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The Echo

The student news site of St. Louis Park High School

The Echo

The student news site of St. Louis Park High School

The Echo

Students unsatisfied with racial healing acknowledgement

Park underwhelmed by lack of action for National Day of Racial Healing
Will Carpenter
Photo illustration

On Jan. 16 the country acknowledged the eighth annual National Day of Racial Healing, something that is still unknown to most people. It’s a day for people to come together and acknowledge the sad reality of racism, all that has happened and the fact that it still exists.

Principle LaNisha Paddock said a lot of harm has come from racism, and one way to heal and grow from it is to come together and celebrate each other.

“There’s been harm in relation to race and racism,” Paddock said. “So how do we continue to educate ourselves about community members in relation to race, how do we have conversations, how do we educate? I think a part of healing is celebrating right and experiencing joy with one another.”

According to junior Lars Hagstrom, there was not enough done to acknowledge National Day of Racial Healing, and that having more class time to talk about issues of race would be beneficial. 

“I haven’t heard much about National Day of Racial Healing to be honest, none of my teachers have really talked about it,” Hagstrom said. “I think it’d be good if (there was) a certain class period or at some point we talked about that stuff. I think that’d be good for a lot of people.”

Junior Erek Boguki said he also hadn’t heard much about that day, but he thinks the school is doing a good job with supporting students with any racial issues.

“I have not heard anything about it,” Boguki said. “I have heard, though, of the school having a safe space where people can come in and talk about what they feel towards everything and everybody, and just a place where you are able to put your emotions out there.”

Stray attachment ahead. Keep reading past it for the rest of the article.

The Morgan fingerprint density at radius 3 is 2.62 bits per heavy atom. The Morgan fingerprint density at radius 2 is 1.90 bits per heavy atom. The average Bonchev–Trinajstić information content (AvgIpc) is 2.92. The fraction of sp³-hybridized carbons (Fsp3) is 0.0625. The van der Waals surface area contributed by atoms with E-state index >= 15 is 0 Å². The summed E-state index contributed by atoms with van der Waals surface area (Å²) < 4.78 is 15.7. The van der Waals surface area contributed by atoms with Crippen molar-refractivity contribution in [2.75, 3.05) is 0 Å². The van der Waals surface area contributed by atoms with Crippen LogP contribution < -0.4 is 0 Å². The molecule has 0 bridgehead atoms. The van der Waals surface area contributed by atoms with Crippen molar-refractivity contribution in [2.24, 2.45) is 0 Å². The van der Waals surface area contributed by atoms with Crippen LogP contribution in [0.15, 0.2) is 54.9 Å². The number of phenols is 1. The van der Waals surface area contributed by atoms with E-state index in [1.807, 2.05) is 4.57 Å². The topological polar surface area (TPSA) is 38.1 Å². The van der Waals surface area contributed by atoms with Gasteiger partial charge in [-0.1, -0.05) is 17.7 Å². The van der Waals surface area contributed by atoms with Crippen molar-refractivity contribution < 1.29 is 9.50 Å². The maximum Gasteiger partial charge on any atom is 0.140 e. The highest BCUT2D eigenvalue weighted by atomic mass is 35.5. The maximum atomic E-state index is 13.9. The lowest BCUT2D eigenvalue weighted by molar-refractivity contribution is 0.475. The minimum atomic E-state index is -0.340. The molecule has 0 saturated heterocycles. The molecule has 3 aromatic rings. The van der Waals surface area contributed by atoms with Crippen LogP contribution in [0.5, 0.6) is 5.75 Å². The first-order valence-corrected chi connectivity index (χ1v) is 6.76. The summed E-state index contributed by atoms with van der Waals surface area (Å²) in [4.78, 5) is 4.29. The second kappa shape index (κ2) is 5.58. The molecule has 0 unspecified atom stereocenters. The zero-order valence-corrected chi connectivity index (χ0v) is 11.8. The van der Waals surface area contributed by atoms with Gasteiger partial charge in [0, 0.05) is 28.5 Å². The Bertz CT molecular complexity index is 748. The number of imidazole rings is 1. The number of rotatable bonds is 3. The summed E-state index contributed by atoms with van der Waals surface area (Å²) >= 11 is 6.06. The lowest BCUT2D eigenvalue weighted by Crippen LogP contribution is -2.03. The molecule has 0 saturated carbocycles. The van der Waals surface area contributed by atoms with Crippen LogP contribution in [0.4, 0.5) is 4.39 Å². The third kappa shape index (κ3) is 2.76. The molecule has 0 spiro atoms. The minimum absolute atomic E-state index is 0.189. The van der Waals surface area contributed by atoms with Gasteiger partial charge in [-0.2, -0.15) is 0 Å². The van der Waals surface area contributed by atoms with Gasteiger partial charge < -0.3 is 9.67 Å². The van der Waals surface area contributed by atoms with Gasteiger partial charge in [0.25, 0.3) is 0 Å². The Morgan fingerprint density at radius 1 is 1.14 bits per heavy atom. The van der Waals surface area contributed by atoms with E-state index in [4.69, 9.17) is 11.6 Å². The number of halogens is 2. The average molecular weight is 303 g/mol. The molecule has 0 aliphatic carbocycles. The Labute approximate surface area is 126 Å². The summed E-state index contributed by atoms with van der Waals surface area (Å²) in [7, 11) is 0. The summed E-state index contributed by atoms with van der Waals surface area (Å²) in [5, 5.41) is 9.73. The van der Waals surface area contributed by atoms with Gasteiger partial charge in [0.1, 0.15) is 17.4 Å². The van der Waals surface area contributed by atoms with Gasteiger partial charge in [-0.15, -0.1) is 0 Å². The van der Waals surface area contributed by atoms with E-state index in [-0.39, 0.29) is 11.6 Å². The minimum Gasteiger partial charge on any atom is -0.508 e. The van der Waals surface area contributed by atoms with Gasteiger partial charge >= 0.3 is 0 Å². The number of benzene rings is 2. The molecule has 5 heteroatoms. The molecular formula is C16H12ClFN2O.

Paddock said it is important for all types of people to engage in the conversation of racism and racial healing, especially in the Park community.

“It’s just as important for people that don’t look like me or (people who aren’t) not BIPOC (black, indigenous, and people of color) to engage in observance, conversation and healing as well. I believe that what impacts people of color impacts all people,” Paddock said. “I think that that specifically applies to our community because we are so racially diverse, so I think it’s important that we celebrate that.”

According to Boguki, many students at Park feel isolated and uncomfortable because of the color of their skin, and one solution to that would be to hire more staff that look like them. 

“I feel like the school should try to hire more staff of color, so then the students can relate and have relationships with more people that look like them,” Boguki said. “I know a lot of times students don’t feel comfortable around some teachers because they don’t understand what they’re going through.”

Hagstrom said there are still things the school could be doing better about regarding the conversation of race, even if staff is doing a good job already.

“I think the school is doing a lot better focusing on stuff like that,” Hagstrom said. “But I think there still could be stuff that could be done, like taking maybe a class period every now and then to talk about this stuff.”

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About the Contributor
Will Carpenter, Echo Staffer
Hi, I’m Will. I live in St. Louis Park and I am a junior. This is my first year doing Echo and I am very excited. I have a younger sister and brother, and a dog named Bailey. I like to play baseball and football, and hang out with my friends. 

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